Market Volatility of Rockford Commercial Real Estate
At a time when many investors and investment professionals struggle to find attractive returns in a world of tissue-thin and even negative interest rates — and while wondering about the continuation of the record-long bull market in equities — an asset class long-favored by institutional investors stands out: Rockford commercial real estate. Typically underrepresented in portfolios of individual investors, commercial real estate can offer a mix of stability, income, and capital appreciation that many investors and their advisors are seeking.
Composition of Capital Markets
At present, there is approximately $43 trillion in the bond market, $26 trillion invested in publicly traded equities and $17 trillion in U.S. commercial real estate (Source: World Bank, SIFMA, NAREIT, December 31, 2018). Leaving aside cash, commercial real estate accounts for almost 20% of total market assets. Most individual investors are woefully under-allocated in this asset class and represent only a fraction of the reported market capitalization (home values shouldn’t be considered Rockford commercial real estate investment). From the point of view of client portfolio construction, you should consider an allocation to commercial real estate as you would any other major asset class.
Investing in Rockford Commercial Real Estate
It has lowered volatility in client portfolios. For example, the NAREIT All Equity Index Series, which tracks public real estate investment trust (REIT) shares, had a 0.68 correlation to the S&P (September 1, 2013 – August 31, 2016). In August 2016, the S&P, Dow Jones Indices and MSCI moved listed equity REITs and other listed real estate companies from the Financials Sector of their Global Industry Classification Standard (GICS®) to into its own sector. This recategorization acknowledged that traded REITs represent a distinct asset class growing in popularity and worthy of isolating its performance metrics. Not surprisingly to industry professionals, the correlation of traded REITs to the S&P has since dropped to 0.50 (September 1, 2016 to August 31, 2019). This alone provides a compelling rationale to allocate commercial real estate when building a better client portfolio.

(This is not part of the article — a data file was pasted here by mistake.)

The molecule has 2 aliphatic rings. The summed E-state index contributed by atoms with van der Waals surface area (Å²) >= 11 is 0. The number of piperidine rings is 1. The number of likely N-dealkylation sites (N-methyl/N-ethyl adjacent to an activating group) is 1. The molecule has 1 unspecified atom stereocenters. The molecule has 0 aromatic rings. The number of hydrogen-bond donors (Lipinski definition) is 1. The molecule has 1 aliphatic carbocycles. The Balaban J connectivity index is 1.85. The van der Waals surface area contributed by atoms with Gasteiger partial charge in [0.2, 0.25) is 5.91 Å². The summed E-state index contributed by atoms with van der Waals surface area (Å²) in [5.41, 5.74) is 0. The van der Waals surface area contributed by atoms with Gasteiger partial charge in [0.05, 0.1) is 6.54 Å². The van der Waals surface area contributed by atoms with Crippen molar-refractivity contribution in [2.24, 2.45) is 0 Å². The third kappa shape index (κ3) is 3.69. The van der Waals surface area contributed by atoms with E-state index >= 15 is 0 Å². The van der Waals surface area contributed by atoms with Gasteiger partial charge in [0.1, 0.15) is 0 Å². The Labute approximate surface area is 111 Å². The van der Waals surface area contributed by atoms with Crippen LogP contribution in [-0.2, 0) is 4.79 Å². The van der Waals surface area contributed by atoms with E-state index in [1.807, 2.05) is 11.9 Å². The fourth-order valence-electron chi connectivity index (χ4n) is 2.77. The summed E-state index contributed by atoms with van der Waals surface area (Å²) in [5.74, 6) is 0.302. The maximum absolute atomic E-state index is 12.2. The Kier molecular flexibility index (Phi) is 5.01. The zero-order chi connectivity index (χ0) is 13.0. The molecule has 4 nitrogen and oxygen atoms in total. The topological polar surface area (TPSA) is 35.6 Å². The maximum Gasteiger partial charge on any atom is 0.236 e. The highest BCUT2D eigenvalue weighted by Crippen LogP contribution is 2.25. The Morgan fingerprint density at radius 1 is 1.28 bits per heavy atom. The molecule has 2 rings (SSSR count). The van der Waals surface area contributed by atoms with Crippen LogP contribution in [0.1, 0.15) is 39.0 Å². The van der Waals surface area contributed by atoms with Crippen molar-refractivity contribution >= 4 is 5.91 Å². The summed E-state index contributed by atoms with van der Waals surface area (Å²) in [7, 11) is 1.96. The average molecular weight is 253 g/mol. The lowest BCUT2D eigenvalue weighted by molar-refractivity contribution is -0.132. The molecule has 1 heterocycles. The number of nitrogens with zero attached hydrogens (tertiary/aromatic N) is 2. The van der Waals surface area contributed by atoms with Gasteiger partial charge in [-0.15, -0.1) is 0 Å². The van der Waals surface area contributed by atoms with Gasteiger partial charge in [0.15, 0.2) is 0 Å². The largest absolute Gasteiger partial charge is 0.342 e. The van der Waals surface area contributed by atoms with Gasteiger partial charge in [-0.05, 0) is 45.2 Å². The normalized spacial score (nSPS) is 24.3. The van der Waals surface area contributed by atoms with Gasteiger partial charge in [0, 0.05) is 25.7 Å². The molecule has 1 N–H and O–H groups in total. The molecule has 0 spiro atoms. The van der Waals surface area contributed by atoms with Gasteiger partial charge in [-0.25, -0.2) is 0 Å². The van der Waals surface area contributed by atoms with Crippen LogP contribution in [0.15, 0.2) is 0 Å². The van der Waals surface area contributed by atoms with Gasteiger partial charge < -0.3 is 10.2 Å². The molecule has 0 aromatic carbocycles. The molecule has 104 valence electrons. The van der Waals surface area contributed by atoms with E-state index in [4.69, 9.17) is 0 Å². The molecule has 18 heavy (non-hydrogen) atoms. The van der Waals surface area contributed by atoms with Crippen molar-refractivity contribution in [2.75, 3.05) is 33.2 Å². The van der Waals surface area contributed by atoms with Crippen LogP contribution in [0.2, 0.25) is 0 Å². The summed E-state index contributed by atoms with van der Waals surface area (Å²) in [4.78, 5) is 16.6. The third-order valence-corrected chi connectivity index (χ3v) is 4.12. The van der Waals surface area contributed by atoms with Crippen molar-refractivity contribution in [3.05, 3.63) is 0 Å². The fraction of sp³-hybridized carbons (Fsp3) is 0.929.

All asset classes go through cycles, but historically commercial real estate has proven to be much less volatile than equities. From January 1,1999 to December 31, 2018, privately held commercial real estate (as reported by NCREIF Property Index) has declined in value on a calendar year basis only twice. Listed REITs (as measured by NAREIT All Equity REIT Index) for the same period declined only four times. The perception of real estate boom and bust cycles may have more to do with investors confusing the fundamentals of homeownership with Rockford commercial real estate investment. These are very different. The performance of the commercial asset class over a long period of measurement speaks for itself. Indeed, as investment managers, we concern ourselves with periods of drawdown and the impact on investment outcomes. Minimizing the occurrences of drawdowns is imperative when constructing healthy investment portfolios. Diversified ownership of core commercial real estate is a great way to accomplish this goal.